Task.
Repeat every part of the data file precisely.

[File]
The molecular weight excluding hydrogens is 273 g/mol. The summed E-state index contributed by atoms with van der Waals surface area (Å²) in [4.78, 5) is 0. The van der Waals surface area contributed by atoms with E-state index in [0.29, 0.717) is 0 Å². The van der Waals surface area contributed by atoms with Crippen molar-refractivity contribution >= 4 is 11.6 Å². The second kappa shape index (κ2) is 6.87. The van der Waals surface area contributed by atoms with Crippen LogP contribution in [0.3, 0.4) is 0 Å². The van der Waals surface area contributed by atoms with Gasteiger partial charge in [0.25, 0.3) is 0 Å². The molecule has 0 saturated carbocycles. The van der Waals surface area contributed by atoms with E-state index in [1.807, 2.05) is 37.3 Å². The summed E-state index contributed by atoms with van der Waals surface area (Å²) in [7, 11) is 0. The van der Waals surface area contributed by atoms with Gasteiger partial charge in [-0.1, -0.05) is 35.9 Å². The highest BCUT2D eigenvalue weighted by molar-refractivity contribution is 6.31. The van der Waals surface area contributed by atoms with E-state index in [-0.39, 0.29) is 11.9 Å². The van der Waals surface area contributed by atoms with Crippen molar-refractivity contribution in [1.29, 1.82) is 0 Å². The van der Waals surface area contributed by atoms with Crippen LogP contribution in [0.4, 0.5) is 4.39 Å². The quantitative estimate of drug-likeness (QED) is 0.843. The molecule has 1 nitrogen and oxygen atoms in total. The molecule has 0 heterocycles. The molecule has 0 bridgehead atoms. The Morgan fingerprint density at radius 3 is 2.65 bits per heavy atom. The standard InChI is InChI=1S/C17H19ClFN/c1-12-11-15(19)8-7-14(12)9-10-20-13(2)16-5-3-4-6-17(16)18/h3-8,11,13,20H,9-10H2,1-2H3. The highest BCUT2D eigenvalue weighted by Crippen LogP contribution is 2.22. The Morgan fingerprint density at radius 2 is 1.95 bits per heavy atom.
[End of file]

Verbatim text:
The molecular weight excluding hydrogens is 273 g/mol. The summed E-state index contributed by atoms with van der Waals surface area (Å²) in [4.78, 5) is 0. The van der Waals surface area contributed by atoms with E-state index in [0.29, 0.717) is 0 Å². The van der Waals surface area contributed by atoms with Crippen molar-refractivity contribution >= 4 is 11.6 Å². The second kappa shape index (κ2) is 6.87. The van der Waals surface area contributed by atoms with Crippen LogP contribution in [0.3, 0.4) is 0 Å². The van der Waals surface area contributed by atoms with Gasteiger partial charge in [0.25, 0.3) is 0 Å². The molecule has 0 saturated carbocycles. The van der Waals surface area contributed by atoms with E-state index in [1.807, 2.05) is 37.3 Å². The summed E-state index contributed by atoms with van der Waals surface area (Å²) in [7, 11) is 0. The van der Waals surface area contributed by atoms with Gasteiger partial charge in [-0.1, -0.05) is 35.9 Å². The highest BCUT2D eigenvalue weighted by molar-refractivity contribution is 6.31. The van der Waals surface area contributed by atoms with E-state index in [-0.39, 0.29) is 11.9 Å². The van der Waals surface area contributed by atoms with Crippen molar-refractivity contribution in [1.29, 1.82) is 0 Å². The van der Waals surface area contributed by atoms with Crippen LogP contribution in [0.4, 0.5) is 4.39 Å². The quantitative estimate of drug-likeness (QED) is 0.843. The molecule has 1 nitrogen and oxygen atoms in total. The molecule has 0 heterocycles. The molecule has 0 bridgehead atoms. The Morgan fingerprint density at radius 3 is 2.65 bits per heavy atom. The standard InChI is InChI=1S/C17H19ClFN/c1-12-11-15(19)8-7-14(12)9-10-20-13(2)16-5-3-4-6-17(16)18/h3-8,11,13,20H,9-10H2,1-2H3. The highest BCUT2D eigenvalue weighted by Crippen LogP contribution is 2.22. The Morgan fingerprint density at radius 2 is 1.95 bits per heavy atom.